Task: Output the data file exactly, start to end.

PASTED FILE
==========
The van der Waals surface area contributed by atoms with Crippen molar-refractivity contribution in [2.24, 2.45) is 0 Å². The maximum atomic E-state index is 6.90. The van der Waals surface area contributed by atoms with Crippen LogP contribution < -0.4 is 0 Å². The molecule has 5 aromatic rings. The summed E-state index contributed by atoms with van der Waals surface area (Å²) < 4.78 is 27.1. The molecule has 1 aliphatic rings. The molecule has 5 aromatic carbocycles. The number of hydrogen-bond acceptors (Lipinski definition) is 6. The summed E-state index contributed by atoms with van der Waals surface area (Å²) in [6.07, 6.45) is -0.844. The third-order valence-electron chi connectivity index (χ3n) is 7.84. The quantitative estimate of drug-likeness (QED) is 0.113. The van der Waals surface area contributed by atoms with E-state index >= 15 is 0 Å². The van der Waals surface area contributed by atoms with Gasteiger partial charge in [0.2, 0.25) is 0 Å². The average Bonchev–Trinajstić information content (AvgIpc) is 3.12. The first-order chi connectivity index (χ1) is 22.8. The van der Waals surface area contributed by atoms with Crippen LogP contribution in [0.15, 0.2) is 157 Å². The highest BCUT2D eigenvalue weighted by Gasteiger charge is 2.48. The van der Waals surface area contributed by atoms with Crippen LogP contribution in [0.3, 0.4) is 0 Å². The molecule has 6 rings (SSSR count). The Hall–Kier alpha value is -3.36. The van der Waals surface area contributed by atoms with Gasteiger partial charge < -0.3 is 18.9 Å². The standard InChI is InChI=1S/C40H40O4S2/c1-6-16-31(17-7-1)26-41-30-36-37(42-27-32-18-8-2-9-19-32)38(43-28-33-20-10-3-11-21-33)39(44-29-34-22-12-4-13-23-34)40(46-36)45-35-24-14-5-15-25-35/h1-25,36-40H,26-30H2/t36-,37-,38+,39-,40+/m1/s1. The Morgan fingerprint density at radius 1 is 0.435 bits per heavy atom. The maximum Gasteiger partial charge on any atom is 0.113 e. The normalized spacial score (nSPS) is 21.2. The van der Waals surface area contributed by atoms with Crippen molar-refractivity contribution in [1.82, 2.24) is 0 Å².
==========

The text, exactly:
The van der Waals surface area contributed by atoms with Crippen molar-refractivity contribution in [2.24, 2.45) is 0 Å². The maximum atomic E-state index is 6.90. The van der Waals surface area contributed by atoms with Crippen LogP contribution < -0.4 is 0 Å². The molecule has 5 aromatic rings. The summed E-state index contributed by atoms with van der Waals surface area (Å²) < 4.78 is 27.1. The molecule has 1 aliphatic rings. The molecule has 5 aromatic carbocycles. The number of hydrogen-bond acceptors (Lipinski definition) is 6. The summed E-state index contributed by atoms with van der Waals surface area (Å²) in [6.07, 6.45) is -0.844. The third-order valence-electron chi connectivity index (χ3n) is 7.84. The quantitative estimate of drug-likeness (QED) is 0.113. The van der Waals surface area contributed by atoms with E-state index >= 15 is 0 Å². The van der Waals surface area contributed by atoms with Gasteiger partial charge in [0.2, 0.25) is 0 Å². The average Bonchev–Trinajstić information content (AvgIpc) is 3.12. The first-order chi connectivity index (χ1) is 22.8. The van der Waals surface area contributed by atoms with Crippen LogP contribution in [0.15, 0.2) is 157 Å². The highest BCUT2D eigenvalue weighted by Gasteiger charge is 2.48. The van der Waals surface area contributed by atoms with Crippen LogP contribution in [0.3, 0.4) is 0 Å². The molecule has 6 rings (SSSR count). The Hall–Kier alpha value is -3.36. The van der Waals surface area contributed by atoms with Gasteiger partial charge < -0.3 is 18.9 Å². The standard InChI is InChI=1S/C40H40O4S2/c1-6-16-31(17-7-1)26-41-30-36-37(42-27-32-18-8-2-9-19-32)38(43-28-33-20-10-3-11-21-33)39(44-29-34-22-12-4-13-23-34)40(46-36)45-35-24-14-5-15-25-35/h1-25,36-40H,26-30H2/t36-,37-,38+,39-,40+/m1/s1. The Morgan fingerprint density at radius 1 is 0.435 bits per heavy atom. The maximum Gasteiger partial charge on any atom is 0.113 e. The normalized spacial score (nSPS) is 21.2. The van der Waals surface area contributed by atoms with Crippen molar-refractivity contribution in [1.82, 2.24) is 0 Å².